The most substantive change was to drop local governments from gaining a copyright authorization. Likely, legislators could not simply ignore the city of Inglewood's recent attempt to censor a critic through copyright law. The judge presiding over the case found that the "city's most plausible purpose was to stifle Defendant's political speech after he harshly criticized the City's elected officials." That being said, the change to the bill misses the real problem. Local governments are no more prone to use copyright law as a means to control access to government works. Any government official may be tempted to abuse that power once it's given to them. We don't see this at the federal level because Congress wisely prohibited the federal government from claiming copyright in any of its work.
EFF recommended that the state legislature follow the federal approach, but at this stage it seems clear that the Assembly wants to grant copyright authority to state entities without explaining in detail why. You won't find answers in the original fact sheet the Assembly Judiciary Committee produced in support of the legislation. That document focuses on trademarks and contract issues and not on copyrights. Nor does it focus on the impacts on the California Public Records Act and California citizens' constitutional right to disclosure of public documents.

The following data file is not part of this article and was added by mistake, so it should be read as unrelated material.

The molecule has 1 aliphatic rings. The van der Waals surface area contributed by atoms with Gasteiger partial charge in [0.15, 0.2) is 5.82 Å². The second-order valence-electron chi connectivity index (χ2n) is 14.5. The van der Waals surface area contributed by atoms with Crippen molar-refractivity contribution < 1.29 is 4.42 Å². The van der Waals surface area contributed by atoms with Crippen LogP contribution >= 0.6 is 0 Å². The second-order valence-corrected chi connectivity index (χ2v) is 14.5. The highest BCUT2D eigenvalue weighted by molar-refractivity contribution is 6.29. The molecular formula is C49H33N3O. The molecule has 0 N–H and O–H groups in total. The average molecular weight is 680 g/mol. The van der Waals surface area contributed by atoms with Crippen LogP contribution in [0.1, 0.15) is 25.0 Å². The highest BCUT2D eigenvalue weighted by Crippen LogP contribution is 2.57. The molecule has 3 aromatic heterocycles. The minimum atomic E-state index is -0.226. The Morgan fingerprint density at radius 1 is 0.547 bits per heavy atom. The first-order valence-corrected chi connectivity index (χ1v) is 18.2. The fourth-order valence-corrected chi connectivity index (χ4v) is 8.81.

The Bill Creates a Litigation Risk for Citizens Where None Existed Before
Currently, citizens are entitled to use most state videos, pamphlets, publications, photographs, reports, communications, and related materials without restriction or permission. If A.B. 2880 were to become law, citizens will face possible litigation as a new grey area of infringing uses will cover all newly copyrighted state works. This new provision demonstrates the problem: